There’s little I can add really to all the debate and commentary that has swirled around the skirts of the Conservatives’ leadership contest. For innocent bystanders like myself, it has been so much more exciting than we dared to hope. Big ideas, fall outs, accusations of dirty tricks, and at the finish, one of the candidates hospitalised. On this last, this avid watcher of Scottish politics wishes Jackson a speedy and full recovery. He’s been impressive throughout the contest and of them all, gave far and away the best account of himself on the Newsnight Scotland interviews.
But he hasn’t really offered anything new or different. The idea of him winning by the vagaries of a transferable voting system tickles me hugely, not least because the Conservatives supposedly don’t like fairer voting systems. But if your electorate cannot pick a clear winner first time round, it really should be the candidate who can command the most support across the whole of the membership. If that means the second or even third placed person coming through the middle, then that’s democracy.
I’ve yet to understand why Margaret Mitchell threw her hat in the ring at the last-minute. It’s not like she has contributed anything unique or distinct, though it was good to see a leadership contest with complete gender balance. If she were to win, we’d get more of the same. Traditional Toryism which is taking the party backwards in electoral terms.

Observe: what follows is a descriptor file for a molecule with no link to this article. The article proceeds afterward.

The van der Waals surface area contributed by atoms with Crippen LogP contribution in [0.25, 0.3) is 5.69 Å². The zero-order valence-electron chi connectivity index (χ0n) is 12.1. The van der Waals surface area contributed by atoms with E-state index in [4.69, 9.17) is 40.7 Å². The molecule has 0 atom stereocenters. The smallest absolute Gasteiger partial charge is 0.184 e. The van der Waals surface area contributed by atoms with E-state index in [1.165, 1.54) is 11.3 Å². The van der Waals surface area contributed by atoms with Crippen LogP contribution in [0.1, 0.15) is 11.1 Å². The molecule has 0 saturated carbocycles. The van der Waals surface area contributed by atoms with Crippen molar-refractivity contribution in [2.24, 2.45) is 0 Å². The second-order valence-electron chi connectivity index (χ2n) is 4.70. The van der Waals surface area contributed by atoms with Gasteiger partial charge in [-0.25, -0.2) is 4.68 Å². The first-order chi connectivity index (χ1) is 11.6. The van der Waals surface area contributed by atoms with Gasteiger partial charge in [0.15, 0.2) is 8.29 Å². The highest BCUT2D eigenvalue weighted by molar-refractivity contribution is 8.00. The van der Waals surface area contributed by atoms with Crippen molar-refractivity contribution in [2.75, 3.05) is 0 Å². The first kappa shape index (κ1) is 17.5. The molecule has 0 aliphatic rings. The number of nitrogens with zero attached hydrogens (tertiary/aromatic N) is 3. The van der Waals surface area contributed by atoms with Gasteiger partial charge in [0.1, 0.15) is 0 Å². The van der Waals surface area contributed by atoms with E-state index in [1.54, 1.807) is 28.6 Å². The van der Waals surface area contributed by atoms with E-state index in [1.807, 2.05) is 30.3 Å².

No I’m afraid, this contest has to be about change and doing something radically different if the Conservatives are ever to be a democratic force to be reckoned with in the future. There is a large right of centre vote to be had, but it ain’t voting Tory right now.
That conundrum has featured a lot in this contest, certainly in how candidates have pitched their challenge. One presumes it has dominated hustings too – if it hasn’t, then that says a lot.
Murdo Fraser has, of course, offered the most radical platform, promising to rip it up and start again. New name, new approach, new policies, new stance on the constitution. It caused many in the Tory faithful to reach for the smelling salts when the news reached you but made me sit up and take notice. It was a brave and bold move, that seems to be earnestly felt. Yes, I’m sure many Conservative members have asked why he’s been prepared to adopt the trappings of the current party, even as the depute leader, for ten years and more now. But actually, some lightbulb moments take a lot of electricity to generate. Politics creates moments and opportunities rarely; consequently, they need to be timed perfectly and grasped when they do arise.
This is one such for the Scottish Conservatives but do they have the temerity or foresight to choose it? They can prepare for years longer in the wilderness, on the fringes of Scottish politics, if they don’t.
Right at the start, I said Ruth Davidson would win this contest. And on the basis of simple numbers in the bag, I still hold to this prediction.